Tuesday, 23 October 2012


A Contemporary Record
Ali Ahmed

The Book Review, October 2012

ARMED CONFLICTS IN SOUTH ASIA 2011: THE PROMISE AND THREAT OF
TRANSFORMATION
Edited by D. Suba Chandran and P.R. Chari
Routledge, New Delhi, 2012, pp. 297, `795.00
The book under review is the fifth Annual Report on Armed Conflicts
in South Asia brought out by the think tank, Institute of Peace and
Conflict Studies, New Delhi. The Institute’s idea and practice of
taking out annual reports is laudable. Over a period of time, these can
serve as a reliable contemporary record, besides being useful for students,
academics, policy makers and practitioners over the immediate term.
The previous editions have been welcomed, no doubt prompting and
enabling continuing of the series.
It is perhaps in genuflecting to peace studies that the editors have
chosen to include the term ‘Transformation’ in the subtitle. Suba Chandran
details why this has been done in his leading chapter in the second part of
the book (pp. 137-38) in referring to the concept of some significance for
peace studies. He goes on to say that his contribution ‘focuses on negative
conflict transformation and conflict decay’ (p. 138). This goes against the
grain of the definition from the Berghof Handbook he reproduces while
launching into his chapter: ‘actions that seek to alter the various
characteristics and manifestations of conflict by addressing its root causes
over the long-term, with the aim to transform negative ways of dealing
with conflict into positive, constructive ones.’
It is therefore with good reason that the editors use the term
‘transformation’ in the subtitle rather than ‘conflict transformation’. What
they appear to have in mind are the changes in conflicts for better or
worse brought about by conflict dynamics when they use the term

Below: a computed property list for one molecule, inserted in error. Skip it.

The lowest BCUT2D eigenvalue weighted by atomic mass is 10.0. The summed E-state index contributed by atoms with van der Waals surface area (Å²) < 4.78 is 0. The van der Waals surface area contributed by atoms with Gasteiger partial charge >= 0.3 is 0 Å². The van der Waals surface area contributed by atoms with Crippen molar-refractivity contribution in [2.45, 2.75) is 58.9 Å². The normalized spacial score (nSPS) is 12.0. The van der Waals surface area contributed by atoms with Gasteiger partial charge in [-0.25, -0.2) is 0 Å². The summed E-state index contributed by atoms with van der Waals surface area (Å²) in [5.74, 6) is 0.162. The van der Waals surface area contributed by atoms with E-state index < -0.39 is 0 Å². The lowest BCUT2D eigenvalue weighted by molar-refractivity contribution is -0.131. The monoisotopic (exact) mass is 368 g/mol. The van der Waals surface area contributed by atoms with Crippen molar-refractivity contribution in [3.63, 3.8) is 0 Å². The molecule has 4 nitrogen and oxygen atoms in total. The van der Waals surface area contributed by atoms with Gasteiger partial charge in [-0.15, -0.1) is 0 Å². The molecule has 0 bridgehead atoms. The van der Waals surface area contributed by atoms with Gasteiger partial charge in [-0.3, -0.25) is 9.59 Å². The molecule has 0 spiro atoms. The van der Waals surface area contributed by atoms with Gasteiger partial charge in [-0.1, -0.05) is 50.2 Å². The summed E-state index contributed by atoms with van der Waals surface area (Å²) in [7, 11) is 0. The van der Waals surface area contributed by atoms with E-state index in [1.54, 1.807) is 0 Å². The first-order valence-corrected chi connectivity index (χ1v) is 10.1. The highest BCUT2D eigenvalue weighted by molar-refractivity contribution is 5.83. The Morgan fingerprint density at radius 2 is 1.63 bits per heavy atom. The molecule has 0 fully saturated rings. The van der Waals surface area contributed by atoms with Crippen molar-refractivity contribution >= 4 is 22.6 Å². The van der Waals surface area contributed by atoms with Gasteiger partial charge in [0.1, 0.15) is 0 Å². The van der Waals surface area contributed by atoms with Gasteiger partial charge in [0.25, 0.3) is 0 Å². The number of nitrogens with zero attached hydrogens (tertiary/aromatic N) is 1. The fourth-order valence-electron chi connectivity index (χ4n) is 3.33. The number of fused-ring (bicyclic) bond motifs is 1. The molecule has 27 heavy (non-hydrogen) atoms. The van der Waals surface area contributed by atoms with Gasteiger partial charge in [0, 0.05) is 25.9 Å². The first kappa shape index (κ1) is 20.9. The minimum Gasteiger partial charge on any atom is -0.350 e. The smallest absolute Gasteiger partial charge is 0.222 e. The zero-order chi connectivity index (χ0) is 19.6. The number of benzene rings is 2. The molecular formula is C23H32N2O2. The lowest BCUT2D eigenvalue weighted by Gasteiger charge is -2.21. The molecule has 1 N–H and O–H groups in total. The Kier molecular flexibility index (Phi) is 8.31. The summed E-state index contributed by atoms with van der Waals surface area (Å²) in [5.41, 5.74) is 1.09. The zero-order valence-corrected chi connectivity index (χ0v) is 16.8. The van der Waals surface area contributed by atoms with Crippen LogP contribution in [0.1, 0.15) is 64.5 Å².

‘transformation’. Where a conflict goes downhill, Chandran typifies it as
‘conflict decay’. This departure from peace studies theory concept of
conflict transformation explains the possibility of transformation as a
‘threat’, phrased in the subtitle thus:  The Promise and Threat of
Transformation.
Since the editors have chosen to adapt the term transformation to
their purpose, an opportunity to examine South Asian conflicts in the
‘conflict transformation’ framework has been passed up. The volume could
have proved innovative, given that most such analyses, including some
essays appearing in the book, are from an international relations and
strategic studies framework. Conflict transformation, on the other hand,
as a field of study in peace studies concerns itself with structural,
behavioural and attitudinal changes required to move towards ‘just peace’.
The potentiality of conflict transformation of conflicts endemic in South
Asia could have been broached. This is testimony to the marginal presence
of peace studies as an
academic discipline in
India, despite fledgling
academic centers such as
that of this reviewer and
of institutions such as
the IPCS to which the
editors are affiliated.
The book is in two
parts. The first has
chapters by experts well
conversant with the
conflicts each has been
called upon to elaborate